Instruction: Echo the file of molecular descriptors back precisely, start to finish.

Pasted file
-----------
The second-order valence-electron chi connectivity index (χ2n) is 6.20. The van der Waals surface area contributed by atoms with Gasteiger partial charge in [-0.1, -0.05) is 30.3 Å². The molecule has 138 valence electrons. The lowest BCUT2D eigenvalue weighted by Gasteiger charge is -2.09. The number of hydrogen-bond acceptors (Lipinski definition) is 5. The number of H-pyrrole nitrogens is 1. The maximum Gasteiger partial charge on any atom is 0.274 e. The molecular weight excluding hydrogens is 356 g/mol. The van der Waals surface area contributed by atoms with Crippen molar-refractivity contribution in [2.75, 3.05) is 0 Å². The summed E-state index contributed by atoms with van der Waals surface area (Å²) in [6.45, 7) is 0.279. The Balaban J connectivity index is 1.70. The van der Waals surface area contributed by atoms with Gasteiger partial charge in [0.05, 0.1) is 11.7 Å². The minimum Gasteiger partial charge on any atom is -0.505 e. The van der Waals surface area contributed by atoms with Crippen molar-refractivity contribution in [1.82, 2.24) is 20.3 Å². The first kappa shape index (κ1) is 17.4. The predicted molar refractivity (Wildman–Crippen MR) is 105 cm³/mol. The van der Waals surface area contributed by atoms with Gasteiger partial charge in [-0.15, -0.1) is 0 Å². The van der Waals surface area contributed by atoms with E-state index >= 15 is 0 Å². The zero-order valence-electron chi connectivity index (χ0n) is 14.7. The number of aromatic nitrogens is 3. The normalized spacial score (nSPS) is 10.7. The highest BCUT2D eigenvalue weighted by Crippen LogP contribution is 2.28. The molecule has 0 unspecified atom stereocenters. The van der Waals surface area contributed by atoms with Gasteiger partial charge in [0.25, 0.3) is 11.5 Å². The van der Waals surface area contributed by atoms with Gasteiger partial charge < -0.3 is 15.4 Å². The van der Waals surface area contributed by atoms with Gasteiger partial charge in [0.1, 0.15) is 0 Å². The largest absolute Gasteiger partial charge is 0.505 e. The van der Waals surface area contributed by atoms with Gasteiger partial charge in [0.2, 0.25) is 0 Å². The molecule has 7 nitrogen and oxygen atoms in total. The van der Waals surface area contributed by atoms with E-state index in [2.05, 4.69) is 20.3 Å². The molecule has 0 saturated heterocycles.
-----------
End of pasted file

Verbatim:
The second-order valence-electron chi connectivity index (χ2n) is 6.20. The van der Waals surface area contributed by atoms with Gasteiger partial charge in [-0.1, -0.05) is 30.3 Å². The molecule has 138 valence electrons. The lowest BCUT2D eigenvalue weighted by Gasteiger charge is -2.09. The number of hydrogen-bond acceptors (Lipinski definition) is 5. The number of H-pyrrole nitrogens is 1. The maximum Gasteiger partial charge on any atom is 0.274 e. The molecular weight excluding hydrogens is 356 g/mol. The van der Waals surface area contributed by atoms with Crippen molar-refractivity contribution in [2.75, 3.05) is 0 Å². The summed E-state index contributed by atoms with van der Waals surface area (Å²) in [6.45, 7) is 0.279. The Balaban J connectivity index is 1.70. The van der Waals surface area contributed by atoms with Gasteiger partial charge in [0.05, 0.1) is 11.7 Å². The minimum Gasteiger partial charge on any atom is -0.505 e. The van der Waals surface area contributed by atoms with Crippen molar-refractivity contribution in [1.82, 2.24) is 20.3 Å². The first kappa shape index (κ1) is 17.4. The predicted molar refractivity (Wildman–Crippen MR) is 105 cm³/mol. The van der Waals surface area contributed by atoms with Gasteiger partial charge in [-0.15, -0.1) is 0 Å². The van der Waals surface area contributed by atoms with E-state index >= 15 is 0 Å². The zero-order valence-electron chi connectivity index (χ0n) is 14.7. The number of aromatic nitrogens is 3. The normalized spacial score (nSPS) is 10.7. The highest BCUT2D eigenvalue weighted by Crippen LogP contribution is 2.28. The molecule has 0 unspecified atom stereocenters. The van der Waals surface area contributed by atoms with Gasteiger partial charge in [0.25, 0.3) is 11.5 Å². The van der Waals surface area contributed by atoms with Gasteiger partial charge < -0.3 is 15.4 Å². The van der Waals surface area contributed by atoms with Gasteiger partial charge in [0.1, 0.15) is 0 Å². The largest absolute Gasteiger partial charge is 0.505 e. The van der Waals surface area contributed by atoms with Gasteiger partial charge in [0.2, 0.25) is 0 Å². The molecule has 7 nitrogen and oxygen atoms in total. The van der Waals surface area contributed by atoms with E-state index in [2.05, 4.69) is 20.3 Å². The molecule has 0 saturated heterocycles.